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The Center for Agroforestry

Frequently Asked Questions

How do I arrange a tour of HARC?
Contact the Horticulture and Agroforestry Research Center in New Franklin, Missouri to discuss your visit to the farm.

Call 660-848-2268 and speak with either Nancy Bishop ( or Ray Glendening, Farm Manager (

You can learn more about HARC by visiting their website:

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I would like to know if agroforestry is right for my farm. How do I go about finding out?
The Center for Agroforestry has a new agroforestry Training Manual. Section 2 of the manual introduces "Planning for Agroforestry," and Appendix 5 of the manual has a detailed planning workbook. These sections, combined with other sections of the training manual, will help you to determine if agroforestry is right for your farm.

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Can you help me get started practicing agroforestry on a woody area on my farm?
Yes, that's what we're here for. You have come to the right place to get started.

Contact Dusty Walter, UMCA Outreach Specialist/Research Specialist, at or 573-884-7991.

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Can I buy seedlings or cultivars at HARC?
HARC, the University of Missouri Horticulture and Agroforestry Research Center, is charged with both basic and applied research along with outreach based on the findings that are developed from our research.

However, as a general rule HARC does not sell any products in the commercial marketplace (including seedlings or cultivars) that are otherwise available through private vendors.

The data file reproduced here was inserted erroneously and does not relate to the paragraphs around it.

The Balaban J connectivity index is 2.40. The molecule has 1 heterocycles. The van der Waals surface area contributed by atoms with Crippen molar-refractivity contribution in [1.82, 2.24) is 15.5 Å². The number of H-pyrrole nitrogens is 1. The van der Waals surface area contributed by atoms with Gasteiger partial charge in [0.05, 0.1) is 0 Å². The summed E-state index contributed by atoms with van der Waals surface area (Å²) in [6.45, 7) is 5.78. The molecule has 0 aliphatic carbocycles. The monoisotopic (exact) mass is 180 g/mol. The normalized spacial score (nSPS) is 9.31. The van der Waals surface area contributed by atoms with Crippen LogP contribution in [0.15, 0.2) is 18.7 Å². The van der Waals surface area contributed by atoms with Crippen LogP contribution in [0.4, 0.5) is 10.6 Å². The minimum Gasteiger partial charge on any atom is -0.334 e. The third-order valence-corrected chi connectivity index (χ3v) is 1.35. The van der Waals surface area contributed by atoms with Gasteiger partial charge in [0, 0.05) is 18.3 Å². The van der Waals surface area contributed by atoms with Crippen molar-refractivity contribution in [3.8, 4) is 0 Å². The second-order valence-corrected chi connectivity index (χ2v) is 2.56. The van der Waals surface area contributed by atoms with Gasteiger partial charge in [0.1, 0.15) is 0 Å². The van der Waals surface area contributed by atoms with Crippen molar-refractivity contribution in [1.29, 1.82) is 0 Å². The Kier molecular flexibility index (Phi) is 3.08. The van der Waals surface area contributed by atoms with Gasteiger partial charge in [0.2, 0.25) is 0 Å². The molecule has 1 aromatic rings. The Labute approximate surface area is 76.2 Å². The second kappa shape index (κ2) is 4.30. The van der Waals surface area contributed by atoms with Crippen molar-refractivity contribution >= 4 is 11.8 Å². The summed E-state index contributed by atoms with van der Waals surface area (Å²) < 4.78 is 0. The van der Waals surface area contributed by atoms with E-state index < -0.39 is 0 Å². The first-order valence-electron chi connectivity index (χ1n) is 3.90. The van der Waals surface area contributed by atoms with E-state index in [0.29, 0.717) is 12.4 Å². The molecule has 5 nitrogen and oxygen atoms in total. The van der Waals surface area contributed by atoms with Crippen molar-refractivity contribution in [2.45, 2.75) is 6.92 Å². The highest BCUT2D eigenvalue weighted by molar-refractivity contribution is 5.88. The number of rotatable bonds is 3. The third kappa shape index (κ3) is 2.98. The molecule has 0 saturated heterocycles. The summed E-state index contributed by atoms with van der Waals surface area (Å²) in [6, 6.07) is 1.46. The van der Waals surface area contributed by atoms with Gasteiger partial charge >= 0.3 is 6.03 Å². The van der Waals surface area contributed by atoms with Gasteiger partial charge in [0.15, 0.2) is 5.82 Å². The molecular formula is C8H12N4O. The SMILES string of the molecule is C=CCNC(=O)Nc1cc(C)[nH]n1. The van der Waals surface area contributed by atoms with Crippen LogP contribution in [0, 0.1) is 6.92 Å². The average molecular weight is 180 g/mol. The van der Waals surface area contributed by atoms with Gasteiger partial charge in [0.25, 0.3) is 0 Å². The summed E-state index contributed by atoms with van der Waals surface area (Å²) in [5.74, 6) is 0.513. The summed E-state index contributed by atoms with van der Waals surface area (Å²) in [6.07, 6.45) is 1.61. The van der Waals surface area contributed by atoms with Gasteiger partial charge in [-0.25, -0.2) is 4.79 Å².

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Where can I buy seedlings or cultivars of the species recommended in agroforestry practices?
Native plants (flowers, grasses, shrubs, trees)
Grow Native - excellent information and buyers guide

Seedling Trees:
MDC State Nursery
Forrest Keeling Nursery

Woody Florals:
For rootstock suppliers and growing information, visit the University of Nebraska Extension Forestry Program

Chestnut Trees:
Container-grown stock can be planted in early October or in late March. Starting a chestnut planting with seedlings offers the advantages of low initial costs and the opportunity to establish cultivars not readily available from commercial nurseries. Disadvantages of establishing a chestnut orchard with seedlings include delaying the onset of profits from nut production and adding the expense of grafting your own trees. For additional chestnut production information, see the Growing Chinese Chestnuts in Missouri guide on the Publications and Informational Materials page.

Retail chestnut seedling and cultivar suppliers:
Empire Chestnut Company
3276 Empire Rd SW
Carrollton, OH 44615

England's Orchard & Nursery
316 SR 2004
McKee, KY 40447

Nash Nursery
4975 Grand River Rd
Owosso, MI 48867

Nolin River Nut Tree Nursery
797 Port Wooden Rd.
Upton, KY 42784

Forrest Keeling Nursery
88 Keeling Lane
Elsberry, MO 63343
(800) 356-2401 or (573) 898-5571

(If you are located on the West Coast)
Burnt Ridge Nursery
432 Burnt Ridge Rd
Onalaska, WA 98570

Owl Creek Ranch
14637 Claribel Rd.
Waterford, CA 95386-9745
209-848-4816, fax. 209-847-1083

(If you are located in the southeastern USA)
Chestnut Hill Nursery
15105 NW 94th Ave.
Alachua, FL 32615

An extended list of suppliers world wide can be found at:

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How far apart should the trees be in alley cropping?